Cannon asked whether a tool could semi-automatically port C code from the C API to HPy. It could not, according to Cuni, because the problem of closing each handle exactly once must be solved carefully by a human. HPy's debug messages will be a great help. "In theory," Cuni said, "it should be as easy as adding an 'H' to all C API calls, renaming Py_INCREF to HPy_Dup, putting HPy_Close here and there, and then see if the debug mode is happy or complains."

Victor Stinner asked whether his draft proposal to incrementally modify the C API to hide internals would eventually solve PyPy's problems with C extensions. Cuni replied, "It's not enough for PyPy because of reference counting and the fact that PyObject* is not a good representation for objects that can move in memory." But he acknowledged that Stinner's proposal goes in the right direction.

Cuni said the "HPy strategy to conquer the world" is to create a zero-overhead façade that maps HPy to the C API (using compile-time macros), then port third-party C extensions to pure HPy, one function at a time. It must be faster on alternative implementations than their existing C API emulations; early benchmarks show a 3x speedup on PyPy and 2x on GraalPython, a JVM-based Python.

HPy is currently missing type objects, but Cuni said it "basically works." An HPy extension can be compiled to the CPython ABI or to an "HPy universal ABI" that allows the same compiled extension to work with multiple interpreters. In the future, a new Cython backend will target HPy instead of the C API. Cuni and his collaborators have ported ujson to HPy; they plan to port a subset of NumPy next, and eventually to write a PEP and merge HPy into the official CPython distribution, where it will live alongside the existing C API. Cuni hopes the core developers will endorse HPy for third-party C extension development; in a "hypothetical sci-fi future" CPython might port its standard library C modules to HPy.

A formal specification for the (C)Python virtual machine - Python Language Summit 2020

Mark Shannon began his presentation saying, "This should actually be titled A Semi-Formal Specification. I don't think we'll ever get to the stage of ML," a language described with mathematical rigor. However, a more formal definition of Python would be useful. Authors of alternative Python implementations would have a standard to go by, besides reading CPython's source and testing for equivalent behavior on a variety of programs. "It seems to work for Java so I don't see why it wouldn't work for Python," said Shannon. It would be particularly helpful for anyone who wants to examine a part of the language. Today, one cannot understand CPython's bytecode interpreter without studying all its quirky interactions with the C API, the code loader, and so on; a Python specification would break down the language into domains that could be grasped separately.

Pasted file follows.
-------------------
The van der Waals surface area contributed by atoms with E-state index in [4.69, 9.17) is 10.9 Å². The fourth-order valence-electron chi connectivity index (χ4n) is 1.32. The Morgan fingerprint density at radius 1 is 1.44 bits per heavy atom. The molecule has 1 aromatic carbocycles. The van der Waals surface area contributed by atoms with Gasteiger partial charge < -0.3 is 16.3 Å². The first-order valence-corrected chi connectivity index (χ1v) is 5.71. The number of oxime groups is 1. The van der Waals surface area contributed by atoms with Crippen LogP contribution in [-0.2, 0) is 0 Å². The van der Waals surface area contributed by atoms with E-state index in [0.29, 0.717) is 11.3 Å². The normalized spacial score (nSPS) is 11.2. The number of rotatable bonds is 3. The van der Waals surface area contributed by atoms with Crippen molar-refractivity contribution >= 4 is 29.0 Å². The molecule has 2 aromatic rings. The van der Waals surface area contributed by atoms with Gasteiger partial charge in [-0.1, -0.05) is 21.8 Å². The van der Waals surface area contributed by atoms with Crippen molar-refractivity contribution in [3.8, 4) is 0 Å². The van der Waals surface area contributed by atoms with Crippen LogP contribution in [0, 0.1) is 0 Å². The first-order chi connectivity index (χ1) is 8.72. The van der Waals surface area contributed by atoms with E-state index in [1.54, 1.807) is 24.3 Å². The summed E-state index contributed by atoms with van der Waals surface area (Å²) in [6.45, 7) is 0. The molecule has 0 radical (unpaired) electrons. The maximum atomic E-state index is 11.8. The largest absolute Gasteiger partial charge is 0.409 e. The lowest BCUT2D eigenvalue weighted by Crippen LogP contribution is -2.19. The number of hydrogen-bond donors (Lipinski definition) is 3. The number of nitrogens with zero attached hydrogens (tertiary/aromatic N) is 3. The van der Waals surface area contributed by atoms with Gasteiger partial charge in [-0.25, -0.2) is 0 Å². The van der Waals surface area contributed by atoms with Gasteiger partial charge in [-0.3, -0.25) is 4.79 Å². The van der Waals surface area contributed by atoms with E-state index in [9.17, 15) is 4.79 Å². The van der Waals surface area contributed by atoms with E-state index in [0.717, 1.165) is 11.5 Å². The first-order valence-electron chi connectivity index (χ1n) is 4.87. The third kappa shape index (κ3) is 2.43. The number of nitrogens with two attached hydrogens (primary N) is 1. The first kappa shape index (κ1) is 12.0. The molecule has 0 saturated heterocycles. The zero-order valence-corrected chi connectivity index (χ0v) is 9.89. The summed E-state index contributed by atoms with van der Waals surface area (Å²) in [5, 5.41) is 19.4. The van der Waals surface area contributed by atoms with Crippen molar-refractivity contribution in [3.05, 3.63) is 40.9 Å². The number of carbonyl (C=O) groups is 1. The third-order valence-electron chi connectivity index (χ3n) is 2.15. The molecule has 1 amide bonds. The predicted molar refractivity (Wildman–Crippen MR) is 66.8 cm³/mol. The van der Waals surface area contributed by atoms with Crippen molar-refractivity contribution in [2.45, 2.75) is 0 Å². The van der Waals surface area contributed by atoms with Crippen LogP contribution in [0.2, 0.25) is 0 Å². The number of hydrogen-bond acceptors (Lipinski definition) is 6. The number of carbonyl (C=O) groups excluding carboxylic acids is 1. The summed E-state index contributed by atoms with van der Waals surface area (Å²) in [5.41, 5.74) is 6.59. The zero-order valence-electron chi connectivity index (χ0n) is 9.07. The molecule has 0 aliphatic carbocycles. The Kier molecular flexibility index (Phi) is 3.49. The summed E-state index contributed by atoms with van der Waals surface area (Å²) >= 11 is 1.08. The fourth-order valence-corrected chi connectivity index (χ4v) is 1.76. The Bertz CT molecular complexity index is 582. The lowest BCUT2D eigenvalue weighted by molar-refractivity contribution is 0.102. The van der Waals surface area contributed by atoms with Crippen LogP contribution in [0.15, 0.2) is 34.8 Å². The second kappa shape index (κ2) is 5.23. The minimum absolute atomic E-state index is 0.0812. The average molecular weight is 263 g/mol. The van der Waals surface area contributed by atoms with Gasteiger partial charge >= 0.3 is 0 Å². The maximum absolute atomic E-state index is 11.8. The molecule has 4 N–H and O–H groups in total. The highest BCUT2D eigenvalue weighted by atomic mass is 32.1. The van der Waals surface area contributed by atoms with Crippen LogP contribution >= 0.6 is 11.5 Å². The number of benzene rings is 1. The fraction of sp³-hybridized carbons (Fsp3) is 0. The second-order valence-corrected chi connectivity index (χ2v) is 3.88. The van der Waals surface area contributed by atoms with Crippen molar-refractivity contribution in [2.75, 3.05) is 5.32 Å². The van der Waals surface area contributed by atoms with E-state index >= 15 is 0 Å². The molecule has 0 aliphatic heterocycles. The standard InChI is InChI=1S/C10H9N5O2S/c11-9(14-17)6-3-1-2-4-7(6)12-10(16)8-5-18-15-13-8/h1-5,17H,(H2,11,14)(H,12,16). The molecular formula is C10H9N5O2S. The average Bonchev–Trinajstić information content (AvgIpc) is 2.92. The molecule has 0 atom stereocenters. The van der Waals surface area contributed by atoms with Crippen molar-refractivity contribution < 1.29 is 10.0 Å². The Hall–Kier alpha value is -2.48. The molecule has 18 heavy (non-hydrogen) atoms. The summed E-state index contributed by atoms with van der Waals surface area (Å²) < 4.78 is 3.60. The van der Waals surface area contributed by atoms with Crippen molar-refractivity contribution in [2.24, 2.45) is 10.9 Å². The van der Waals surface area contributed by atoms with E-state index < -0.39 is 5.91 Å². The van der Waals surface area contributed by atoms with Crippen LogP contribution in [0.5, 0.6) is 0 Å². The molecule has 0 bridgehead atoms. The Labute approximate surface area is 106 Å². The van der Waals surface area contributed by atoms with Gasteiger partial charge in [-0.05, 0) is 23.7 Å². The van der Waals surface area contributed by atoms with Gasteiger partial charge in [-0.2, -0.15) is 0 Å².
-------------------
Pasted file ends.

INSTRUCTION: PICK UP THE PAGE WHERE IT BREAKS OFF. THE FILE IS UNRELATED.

A specification would clean up edge cases. Shannon said there are "too many weird bugs relating to interactions of threads and generators and locals and various other bits and pieces." If the language were defined, developers would at least know how it's supposed to behave.

Read more 2020 Python Language Summit coverage.

Shannon proposed to split Python's specifications into major components: code loading (including imports and parsing), execution, and the C API. The components' specs would be allowed to refer to each other, but only at a high level. In his Language Summit presentation, Shannon focused on the execution component.

A Python execution spec would define the virtual machine (VM) as a set of variables, such as the list of threads and their call stacks, and it would define small steps that transition from one VM state to the next. For example, a Python function call involves these steps:
  • Create a new stack frame
  • Move arguments from current frame to the new one
  • Save the next instruction pointer
  • Push the new frame onto the call stack
  • Continue
Every definition ends with "continue", meaning that the interpreter proceeds to the next step.
Writing a specification for Python is a chance to rethink how its parts relate. CPython's generators are implemented in terms of iterators, because iterators were built first. But generators are a more basic and flexible concept; starting from scratch it's natural to define iterators in terms of generators. Shannon presented a sketch of such a definition.